There are other words — far more prosaic ones — that we’d like to hear more of in 2012, words that might signal improvement in our politics, culture and economy. For instance, our polarized civil discourse would benefit from more frequent use of the word “respect.”

Every New Year’s Eve, Lake Superior State University in Michigan releases its list of “banned words” — overused, misused or generally useless words the list’s creators want stricken from the English language.

“Baby bump,” “man cave” and the chronically overused “amazing” were in the 2011 collection.

Their peers at Wayne State University in Detroit, Mich., take a different approach, offering an annual roundup of words that have fallen out of favor but deserve revival, such as “antediluvian” (old-fashioned, but literally “before the flood”), “erstwhile” (former) and “parlous” (risky or dangerous).

As people who write and edit for a living, there are many words we’d like to hear more often, words that not only have specific meanings that other terms don’t cover but also add flavor and character to the language — words such as “moxie,” “serendipitous,” “quixotic,” “impediment,” “bereft” or the marvelously specific “defenestrate” (meaning to throw something out a window).

There are other words — far more prosaic ones — that we’d like to hear more of in 2012, words that might signal improvement in our politics, culture and economy. For instance, our polarized civil discourse would benefit from more frequent use of the word “respect” — a recognition that opponents are not the same as enemies and that even people with 180-degree-different ideas share the same inherent human dignity as we do.

Along with “respect” should come “perspective,” the use of which doesn’t imply acceptance of the idea that there are no right answers, but rather a recognition that other people approach problems with very different experiences in life than ours.

Our political class might learn that the word “compromise” isn’t necessarily tied to “deadline,” “standoff,” “crisis” and “chaos.” Conveniently close to “compromise” in the dictionary are “cooperation” (a novel concept seldom employed in modern American government) and “commonwealth,” a political community founded for the common good and the polar opposite of “interest group.”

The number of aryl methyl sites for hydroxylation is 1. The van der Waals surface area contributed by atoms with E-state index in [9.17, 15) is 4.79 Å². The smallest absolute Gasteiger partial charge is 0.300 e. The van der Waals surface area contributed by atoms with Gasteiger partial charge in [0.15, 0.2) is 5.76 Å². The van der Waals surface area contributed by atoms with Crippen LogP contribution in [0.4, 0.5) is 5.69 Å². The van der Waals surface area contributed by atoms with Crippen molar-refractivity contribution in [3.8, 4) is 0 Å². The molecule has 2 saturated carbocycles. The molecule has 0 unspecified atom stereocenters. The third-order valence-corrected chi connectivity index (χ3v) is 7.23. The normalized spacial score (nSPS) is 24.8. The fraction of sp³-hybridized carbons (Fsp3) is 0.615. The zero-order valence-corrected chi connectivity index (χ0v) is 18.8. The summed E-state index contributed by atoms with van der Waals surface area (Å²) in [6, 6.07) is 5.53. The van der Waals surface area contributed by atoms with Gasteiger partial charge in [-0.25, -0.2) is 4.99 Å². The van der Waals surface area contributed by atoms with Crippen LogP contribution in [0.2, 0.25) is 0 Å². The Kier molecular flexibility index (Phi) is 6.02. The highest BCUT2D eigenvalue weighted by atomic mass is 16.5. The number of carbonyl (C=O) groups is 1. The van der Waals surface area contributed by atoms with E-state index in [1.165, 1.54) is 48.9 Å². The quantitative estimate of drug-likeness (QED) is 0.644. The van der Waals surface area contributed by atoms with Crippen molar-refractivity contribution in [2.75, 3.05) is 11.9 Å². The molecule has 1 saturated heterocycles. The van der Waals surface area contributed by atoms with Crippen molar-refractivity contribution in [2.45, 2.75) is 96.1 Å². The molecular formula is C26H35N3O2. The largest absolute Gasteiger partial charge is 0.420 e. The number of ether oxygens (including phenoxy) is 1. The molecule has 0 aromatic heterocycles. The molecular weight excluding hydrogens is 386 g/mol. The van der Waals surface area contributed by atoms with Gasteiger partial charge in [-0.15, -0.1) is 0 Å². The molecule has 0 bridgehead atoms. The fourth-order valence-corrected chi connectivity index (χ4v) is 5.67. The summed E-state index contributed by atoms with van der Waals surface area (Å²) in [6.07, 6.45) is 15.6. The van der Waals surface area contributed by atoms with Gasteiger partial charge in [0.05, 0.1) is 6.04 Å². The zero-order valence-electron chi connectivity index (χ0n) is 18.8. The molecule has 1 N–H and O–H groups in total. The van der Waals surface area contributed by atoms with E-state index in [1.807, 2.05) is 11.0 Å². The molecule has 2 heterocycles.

For politicians who don’t get the idea, we should note that while we like the word “bipartisan,” we’re much fonder of “nonpartisan,” since it’s becoming clear that the two major parties today do not have the answers to America’s challenges, and the best responses lie outside the traditional political structure.

Some desirable words have applications in different spheres. During the discussions of our federal and state budgets, we’d like to hear talk of “investment” — spending on education, infrastructure and preventive health initiatives — far more often than “entitlement.” Similarly, the business world would benefit from the long-term approach implied in investment more than the short-term gains of “trading.”

“Appreciation” — thankful recognition of the things we have — is essential to our mental health, but after years of seeing housing values beaten down and stock prices whipsawed, we’d also like to see the term employed more often in an economic sense.

Some seldom-used words really do deserve a comeback. In a society where everyone feels qualified to opine on everything, immediately and whether they know anything about it or not, we could all learn the benefits of “introspection.” And in a Facebook culture where so many people feel compelled to share every experience of their lives, we might all benefit from re-learning the meaning of — here’s a real golden oldie now — “restraint.”

Language defines how we think and act. As an election year begins, we shouldn’t let politicians control the national debate by employing meaningless phrases such as “fair share” and “values” and whipping up fake “crises” about “job-killing” policies. We can let the candidates and their media spinners set the terms of the discussion, or frame it ourselves in positive, constructive terms. Failure to do so would be, well, parlous for us all.

-- The Holland Sentinel (Mich.)